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A new survey of scientific research confirms what doctors have been telling sleep-deprived, stressed-out parents about alternative treatments for colicky babies: There’s just no straightforward cure for colic.
“Nutritional Supplements and Other Complementary Medicines for Infantile Colic: A Systematic Review,” published in the April 2011 issue of Pediatrics, identified more than 1500 relevant studies published in electronic databases through February 2010 -- and found just a handful that were well-designed, says Ari Brown, pediatrician, AAP spokesperson and author of the Expecting 411 book series. And even in the most promising studies, alternative treatments worked for some babies, but not others. “The CAM [complementary and alternative medicines] therapies investigated did not significantly reduce the symptoms of colic, and further research is needed in finding a successful treatment,” the authors concluded.
Even so, some things seem to work better than others. The CAM study review found that fennel extract, herbal tea (with chamomile, licorice, fennel and balm mint) and a sugar solution were most effective in relieving symptoms of colic; other treatments, like probiotic supplements, massage and reflexology, had inconclusive results.
If your babe is suffering from colic, Brown first recommends this standard of care:
Mark Your Calendar. Prepare to cope with your colicky baby until she’s 3 months old.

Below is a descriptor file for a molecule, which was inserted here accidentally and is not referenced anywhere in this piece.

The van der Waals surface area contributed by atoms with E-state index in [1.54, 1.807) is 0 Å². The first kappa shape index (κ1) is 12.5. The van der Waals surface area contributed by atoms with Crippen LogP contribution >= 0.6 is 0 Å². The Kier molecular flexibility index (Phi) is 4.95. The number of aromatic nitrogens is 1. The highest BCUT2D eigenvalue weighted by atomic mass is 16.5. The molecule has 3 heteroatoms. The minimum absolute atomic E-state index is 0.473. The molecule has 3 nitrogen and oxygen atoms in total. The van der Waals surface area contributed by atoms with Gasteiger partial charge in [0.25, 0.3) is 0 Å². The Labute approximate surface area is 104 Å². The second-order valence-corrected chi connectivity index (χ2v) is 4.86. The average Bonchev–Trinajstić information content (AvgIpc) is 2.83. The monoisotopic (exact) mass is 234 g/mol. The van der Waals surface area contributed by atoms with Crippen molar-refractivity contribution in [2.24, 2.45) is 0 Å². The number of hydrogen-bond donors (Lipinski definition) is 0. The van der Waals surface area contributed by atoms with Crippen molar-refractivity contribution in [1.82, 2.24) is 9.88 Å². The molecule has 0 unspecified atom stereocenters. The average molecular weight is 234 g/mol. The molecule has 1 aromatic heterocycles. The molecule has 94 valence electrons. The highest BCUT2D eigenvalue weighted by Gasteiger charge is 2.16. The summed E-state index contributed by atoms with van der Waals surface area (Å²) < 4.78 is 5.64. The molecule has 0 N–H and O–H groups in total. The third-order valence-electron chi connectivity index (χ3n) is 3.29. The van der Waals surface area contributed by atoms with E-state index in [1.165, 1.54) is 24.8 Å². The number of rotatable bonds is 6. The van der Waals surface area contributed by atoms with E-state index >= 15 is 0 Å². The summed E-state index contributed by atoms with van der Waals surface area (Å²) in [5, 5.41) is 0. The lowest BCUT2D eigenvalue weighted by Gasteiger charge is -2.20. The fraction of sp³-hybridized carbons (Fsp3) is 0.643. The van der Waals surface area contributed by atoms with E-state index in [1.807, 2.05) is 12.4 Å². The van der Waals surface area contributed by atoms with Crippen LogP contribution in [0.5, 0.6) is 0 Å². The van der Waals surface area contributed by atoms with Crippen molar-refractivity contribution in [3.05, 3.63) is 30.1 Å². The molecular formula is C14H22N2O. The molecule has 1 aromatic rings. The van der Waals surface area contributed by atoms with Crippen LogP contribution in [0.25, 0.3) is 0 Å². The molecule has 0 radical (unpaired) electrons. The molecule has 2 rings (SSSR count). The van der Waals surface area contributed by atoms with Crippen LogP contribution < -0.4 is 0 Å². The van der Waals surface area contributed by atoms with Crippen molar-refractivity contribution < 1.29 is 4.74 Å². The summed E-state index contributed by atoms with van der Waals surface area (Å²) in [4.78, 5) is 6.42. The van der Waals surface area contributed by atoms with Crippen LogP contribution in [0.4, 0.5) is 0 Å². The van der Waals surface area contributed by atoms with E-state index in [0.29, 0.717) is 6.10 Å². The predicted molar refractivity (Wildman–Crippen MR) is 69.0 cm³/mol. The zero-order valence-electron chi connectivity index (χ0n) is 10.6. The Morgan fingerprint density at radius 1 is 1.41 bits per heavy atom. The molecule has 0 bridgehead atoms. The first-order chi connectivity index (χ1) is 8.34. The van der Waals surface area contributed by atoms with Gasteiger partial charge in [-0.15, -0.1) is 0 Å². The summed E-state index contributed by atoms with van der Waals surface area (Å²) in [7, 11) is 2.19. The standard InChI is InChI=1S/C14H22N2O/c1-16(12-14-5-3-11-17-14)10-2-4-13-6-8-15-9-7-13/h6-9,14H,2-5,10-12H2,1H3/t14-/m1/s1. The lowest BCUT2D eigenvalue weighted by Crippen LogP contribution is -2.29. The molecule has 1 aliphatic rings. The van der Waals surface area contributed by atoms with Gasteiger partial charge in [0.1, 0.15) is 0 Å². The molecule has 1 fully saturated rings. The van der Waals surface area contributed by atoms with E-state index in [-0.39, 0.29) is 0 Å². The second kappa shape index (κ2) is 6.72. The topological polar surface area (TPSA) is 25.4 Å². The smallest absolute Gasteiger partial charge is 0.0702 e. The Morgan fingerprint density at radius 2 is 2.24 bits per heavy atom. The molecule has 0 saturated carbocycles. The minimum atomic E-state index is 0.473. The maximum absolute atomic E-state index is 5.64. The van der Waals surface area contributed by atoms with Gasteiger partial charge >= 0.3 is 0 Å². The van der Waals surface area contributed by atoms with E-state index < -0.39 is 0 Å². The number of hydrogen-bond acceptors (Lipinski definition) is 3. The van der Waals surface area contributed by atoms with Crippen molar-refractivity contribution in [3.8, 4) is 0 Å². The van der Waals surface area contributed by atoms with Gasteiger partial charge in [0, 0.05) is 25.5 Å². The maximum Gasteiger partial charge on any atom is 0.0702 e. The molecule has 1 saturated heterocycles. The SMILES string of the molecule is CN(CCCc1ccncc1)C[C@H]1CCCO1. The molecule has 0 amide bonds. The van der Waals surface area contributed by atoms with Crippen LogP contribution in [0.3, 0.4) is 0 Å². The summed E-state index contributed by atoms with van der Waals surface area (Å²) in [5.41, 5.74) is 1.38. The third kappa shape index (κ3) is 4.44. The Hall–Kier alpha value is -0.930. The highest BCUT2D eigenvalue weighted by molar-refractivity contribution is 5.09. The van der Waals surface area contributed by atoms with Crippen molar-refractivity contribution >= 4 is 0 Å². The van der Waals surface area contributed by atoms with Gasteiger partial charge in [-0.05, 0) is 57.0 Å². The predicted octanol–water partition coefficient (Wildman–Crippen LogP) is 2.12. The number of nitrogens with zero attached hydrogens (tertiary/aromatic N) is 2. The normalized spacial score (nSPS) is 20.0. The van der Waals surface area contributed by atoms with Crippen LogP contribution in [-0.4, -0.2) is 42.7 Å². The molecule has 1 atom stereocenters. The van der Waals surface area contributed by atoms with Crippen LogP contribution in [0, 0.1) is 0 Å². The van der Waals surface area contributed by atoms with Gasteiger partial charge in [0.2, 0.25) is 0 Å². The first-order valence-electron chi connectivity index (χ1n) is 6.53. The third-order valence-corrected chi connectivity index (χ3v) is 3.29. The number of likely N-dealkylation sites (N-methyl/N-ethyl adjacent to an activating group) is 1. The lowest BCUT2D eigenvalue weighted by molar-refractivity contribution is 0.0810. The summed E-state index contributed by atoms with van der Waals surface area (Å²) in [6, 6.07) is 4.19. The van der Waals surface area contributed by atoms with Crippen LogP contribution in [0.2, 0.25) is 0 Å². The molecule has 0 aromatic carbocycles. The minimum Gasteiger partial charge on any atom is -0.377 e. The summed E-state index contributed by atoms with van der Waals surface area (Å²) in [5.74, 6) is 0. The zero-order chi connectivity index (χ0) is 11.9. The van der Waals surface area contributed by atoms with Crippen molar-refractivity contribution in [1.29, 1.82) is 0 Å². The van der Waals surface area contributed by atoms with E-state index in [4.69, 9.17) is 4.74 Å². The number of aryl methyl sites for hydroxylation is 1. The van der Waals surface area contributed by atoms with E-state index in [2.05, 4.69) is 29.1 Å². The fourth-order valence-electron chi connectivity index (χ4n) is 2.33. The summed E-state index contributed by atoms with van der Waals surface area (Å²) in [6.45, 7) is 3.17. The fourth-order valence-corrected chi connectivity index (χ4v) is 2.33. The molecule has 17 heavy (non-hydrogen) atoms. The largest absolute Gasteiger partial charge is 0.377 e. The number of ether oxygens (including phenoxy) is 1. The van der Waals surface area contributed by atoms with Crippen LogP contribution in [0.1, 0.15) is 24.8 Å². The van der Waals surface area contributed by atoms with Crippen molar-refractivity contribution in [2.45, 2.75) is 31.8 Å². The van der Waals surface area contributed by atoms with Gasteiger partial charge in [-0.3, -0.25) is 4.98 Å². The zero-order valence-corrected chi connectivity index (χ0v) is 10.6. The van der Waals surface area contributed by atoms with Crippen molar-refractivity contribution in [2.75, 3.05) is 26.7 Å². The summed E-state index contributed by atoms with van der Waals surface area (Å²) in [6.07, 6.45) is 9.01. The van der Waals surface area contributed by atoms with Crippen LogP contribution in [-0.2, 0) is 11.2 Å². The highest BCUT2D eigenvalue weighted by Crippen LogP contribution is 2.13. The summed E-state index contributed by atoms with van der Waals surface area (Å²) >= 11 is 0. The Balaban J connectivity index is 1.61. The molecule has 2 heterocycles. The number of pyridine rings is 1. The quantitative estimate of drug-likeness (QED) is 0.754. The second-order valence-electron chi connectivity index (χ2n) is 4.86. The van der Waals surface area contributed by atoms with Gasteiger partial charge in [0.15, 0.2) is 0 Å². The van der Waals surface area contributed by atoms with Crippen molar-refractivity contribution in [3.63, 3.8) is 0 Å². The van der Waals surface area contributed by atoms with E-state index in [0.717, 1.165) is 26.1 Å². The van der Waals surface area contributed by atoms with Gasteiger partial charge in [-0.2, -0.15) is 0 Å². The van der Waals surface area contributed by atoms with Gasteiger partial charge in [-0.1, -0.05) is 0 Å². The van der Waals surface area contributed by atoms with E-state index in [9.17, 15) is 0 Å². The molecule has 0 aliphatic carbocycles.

Get Moving. Some babies seem to respond to motion. Go for a car ride or put your little one in the stroller.
Cry for Help. Line up help from good friends and family to help tend to your baby during her unhappy hours. Colicky babies suffer more abuse than non-colicky babies because the constant crying is so stressful for parents.
In spite of the lack of compelling data for CAM therapies, Brown also recommends gripe water, a ginger and fennel solution that can relax the intestine and ease a baby’s discomfort (commercial versions like Colic Calm and Little Tummys, are labeled with dosing information,) and probiotics. Known to help the intestines break down food, probiotics seem to bring relief to some babies. In one study in the review, 95 percent of parents whose colicky babies received probiotics reported an improvement in colic, compared to just 7 percent whose babies received Mylicon, Brown says.
Still, she cautions parents to first make sure their child truly has colic. Reflux, heartburn and milk protein allergies are often mistaken for colic because they too make for such an unhappy baby. She also recommends against looking for miracle cures on your own. “If there’s something you want to try, definitely run it past your child’s doctor,” she says.
While colic can be maddening for parents, there is one comfort. “Your colicky baby will be fine,” Brown says. “There’s no correlation between colic and disposition later in life. They do turn out to be really nice kids."